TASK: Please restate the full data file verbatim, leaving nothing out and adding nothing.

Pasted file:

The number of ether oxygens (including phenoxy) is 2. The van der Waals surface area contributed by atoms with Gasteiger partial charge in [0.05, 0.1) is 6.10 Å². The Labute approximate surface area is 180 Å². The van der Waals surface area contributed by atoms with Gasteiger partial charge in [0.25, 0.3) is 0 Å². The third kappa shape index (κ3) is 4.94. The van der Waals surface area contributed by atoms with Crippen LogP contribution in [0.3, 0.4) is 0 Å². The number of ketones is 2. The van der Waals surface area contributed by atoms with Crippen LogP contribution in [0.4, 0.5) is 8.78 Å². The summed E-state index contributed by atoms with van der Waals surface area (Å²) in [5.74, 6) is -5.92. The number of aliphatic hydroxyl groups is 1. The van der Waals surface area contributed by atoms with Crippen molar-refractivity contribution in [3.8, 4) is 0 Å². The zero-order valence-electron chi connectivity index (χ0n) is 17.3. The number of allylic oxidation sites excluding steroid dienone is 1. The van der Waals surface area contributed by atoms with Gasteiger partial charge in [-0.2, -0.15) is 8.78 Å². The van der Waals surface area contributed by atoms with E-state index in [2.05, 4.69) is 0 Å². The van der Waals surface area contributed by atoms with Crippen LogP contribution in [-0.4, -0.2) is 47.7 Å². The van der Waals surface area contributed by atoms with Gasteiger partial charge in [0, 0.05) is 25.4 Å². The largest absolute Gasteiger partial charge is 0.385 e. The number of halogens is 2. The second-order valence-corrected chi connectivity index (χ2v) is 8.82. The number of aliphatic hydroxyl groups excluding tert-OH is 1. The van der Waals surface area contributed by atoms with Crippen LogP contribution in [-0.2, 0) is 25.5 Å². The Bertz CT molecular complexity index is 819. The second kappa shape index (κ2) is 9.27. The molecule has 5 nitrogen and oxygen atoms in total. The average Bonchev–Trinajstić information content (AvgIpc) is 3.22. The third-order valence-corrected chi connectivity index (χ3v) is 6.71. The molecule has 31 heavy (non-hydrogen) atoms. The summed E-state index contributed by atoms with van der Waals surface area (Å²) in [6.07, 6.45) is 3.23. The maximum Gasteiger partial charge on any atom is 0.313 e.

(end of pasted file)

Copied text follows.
The number of ether oxygens (including phenoxy) is 2. The van der Waals surface area contributed by atoms with Gasteiger partial charge in [0.05, 0.1) is 6.10 Å². The Labute approximate surface area is 180 Å². The van der Waals surface area contributed by atoms with Gasteiger partial charge in [0.25, 0.3) is 0 Å². The third kappa shape index (κ3) is 4.94. The van der Waals surface area contributed by atoms with Crippen LogP contribution in [0.3, 0.4) is 0 Å². The number of ketones is 2. The van der Waals surface area contributed by atoms with Crippen LogP contribution in [0.4, 0.5) is 8.78 Å². The summed E-state index contributed by atoms with van der Waals surface area (Å²) in [5.74, 6) is -5.92. The number of aliphatic hydroxyl groups is 1. The van der Waals surface area contributed by atoms with Crippen molar-refractivity contribution in [3.8, 4) is 0 Å². The zero-order valence-electron chi connectivity index (χ0n) is 17.3. The number of allylic oxidation sites excluding steroid dienone is 1. The van der Waals surface area contributed by atoms with Gasteiger partial charge in [-0.2, -0.15) is 8.78 Å². The van der Waals surface area contributed by atoms with E-state index in [2.05, 4.69) is 0 Å². The van der Waals surface area contributed by atoms with Crippen LogP contribution in [-0.4, -0.2) is 47.7 Å². The van der Waals surface area contributed by atoms with Gasteiger partial charge in [0, 0.05) is 25.4 Å². The largest absolute Gasteiger partial charge is 0.385 e. The number of halogens is 2. The second-order valence-corrected chi connectivity index (χ2v) is 8.82. The number of aliphatic hydroxyl groups excluding tert-OH is 1. The van der Waals surface area contributed by atoms with Crippen LogP contribution in [-0.2, 0) is 25.5 Å². The Bertz CT molecular complexity index is 819. The second kappa shape index (κ2) is 9.27. The molecule has 5 nitrogen and oxygen atoms in total. The average Bonchev–Trinajstić information content (AvgIpc) is 3.22. The third-order valence-corrected chi connectivity index (χ3v) is 6.71. The molecule has 31 heavy (non-hydrogen) atoms. The summed E-state index contributed by atoms with van der Waals surface area (Å²) in [6.07, 6.45) is 3.23. The maximum Gasteiger partial charge on any atom is 0.313 e.